After Going Through A Divorce, I See A Lot Of The Same Warning Signs In My Friend’s Marriage

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“We haven’t had sex in over a year,” my friend told me as we sat sharing a large pepperoni pizza. She and her husband have been married for over ten years. He pursued her hard and was obviously madly in love with her.

After having three kids, my friend’s body had changed and she didn’t feel very good about herself. She was tired every time I saw her. Her husband was tired every time I saw him, and he complained about what their kids had done to his sleep schedule.

At our monthly get togethers, I noticed he was withdrawn, never talked to her friends, and always had his nose in his phone, leaving her to tend to their young children all by herself. If she needed his help, she had to ask for it. It was as if he had checked out completely.

I began to notice my friend was always sad. They were obviously disconnected and it was affecting her entire life — that’s what happens when you feel like your marriage is falling apart, and watching her go through this has been excruciating.

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She’s not only deeply in love with her husband, she is financially dependent on him since she hasn’t worked outside the home in over a decade. She moved into a house that he owned before they met and her name hasn’t been added to the mortgage. She doesn’t want to parent alone or not see her kids every day.

She’s been making an effort to go to therapy on her own because he doesn’t want to go. She’s been initiating sex and he denies her most of the time. She’s been communicating what she needs and he tells her he doesn’t want their marriage to end, but is refusing to do any of the work so she’s taken on all of it.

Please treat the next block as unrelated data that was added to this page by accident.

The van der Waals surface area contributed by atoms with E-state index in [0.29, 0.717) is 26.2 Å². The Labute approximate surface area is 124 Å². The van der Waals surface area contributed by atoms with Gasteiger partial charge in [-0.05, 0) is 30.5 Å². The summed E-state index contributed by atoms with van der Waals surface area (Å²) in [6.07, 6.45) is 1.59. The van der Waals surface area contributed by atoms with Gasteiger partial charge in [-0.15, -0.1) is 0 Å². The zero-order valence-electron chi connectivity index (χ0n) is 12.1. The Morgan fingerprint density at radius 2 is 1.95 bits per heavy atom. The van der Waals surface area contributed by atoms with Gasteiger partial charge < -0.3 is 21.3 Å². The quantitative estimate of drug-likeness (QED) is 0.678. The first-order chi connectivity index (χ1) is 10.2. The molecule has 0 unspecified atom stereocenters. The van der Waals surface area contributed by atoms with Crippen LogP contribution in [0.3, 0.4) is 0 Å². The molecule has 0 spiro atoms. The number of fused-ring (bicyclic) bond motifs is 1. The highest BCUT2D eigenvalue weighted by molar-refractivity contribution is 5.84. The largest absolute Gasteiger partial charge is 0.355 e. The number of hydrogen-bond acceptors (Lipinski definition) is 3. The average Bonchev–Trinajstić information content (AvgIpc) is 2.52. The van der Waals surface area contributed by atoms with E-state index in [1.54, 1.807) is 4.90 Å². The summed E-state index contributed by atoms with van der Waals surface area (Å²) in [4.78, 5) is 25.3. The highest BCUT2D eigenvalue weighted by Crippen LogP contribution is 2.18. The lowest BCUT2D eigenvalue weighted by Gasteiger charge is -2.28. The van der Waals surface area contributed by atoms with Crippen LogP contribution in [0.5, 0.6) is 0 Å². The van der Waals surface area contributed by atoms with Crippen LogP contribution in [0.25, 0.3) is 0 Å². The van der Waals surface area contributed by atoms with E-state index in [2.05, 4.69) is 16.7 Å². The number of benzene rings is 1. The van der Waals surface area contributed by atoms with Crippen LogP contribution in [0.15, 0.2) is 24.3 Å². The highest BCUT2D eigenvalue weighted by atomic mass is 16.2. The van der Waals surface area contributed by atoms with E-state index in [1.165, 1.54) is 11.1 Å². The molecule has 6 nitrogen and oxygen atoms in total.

After having been through a divorce myself and seeing how similar her situation is to mine, I want to tell her to leave if she’s not happy. I want to tell her it looks like she is losing herself. I want to tell her she is capable of doing all of this — parenting, making ends meet, starting over — on her own if that’s what she wants.

But I can’t do that right now.

Right now, she needs someone to listen and be there and not drop their unsolicited opinion.

She needs to talk this out, sort through her thoughts, and weigh out her options in her own time. Because if I told her what I thought — what I really thought — I’d never be able to take it back and I’m afraid it would affect our friendship. I’m afraid she wouldn’t feel comfortable coming to me with such deep issues. And I don’t want that — not for her, and not for me.

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Marriage is such a tricky subject. There are always two sides of the story, and someone who is on the outside looking in may think they know what it best for their friend or family member, but the only people who know what’s best for them at any given time are the two who are going through it.

In time, my friend might decide this relationship isn’t working anymore. She might notice it is affecting her kids. She might demand something more out of her husband and he might give it to her. And he might not.

It’s not my job to tell her to leave even though I seethe every time she tells me a new story about a way he has slighted her or when I go to their house and he is taking a nap while she’s trying to keep their three kids quiet as she makes dinner for everyone.

I have fantasies about kicking him in the balls in hopes it will wake him up and he can see what an amazing person she is.

But for now, I’ll just be there for her, keep the fantasies going full steam ahead, and try and bite my tongue when I see him staring at his phone while she is trying so hard to connect with him.

I’m not sure my words would even help, but I’m afraid there’s going to come a time when I’ll lose control and I’ll have to speak up. I’m not sure if it will be to him or to her. I just know I need to maintain my self control and hope there is a change coming soon.

For now, anyway.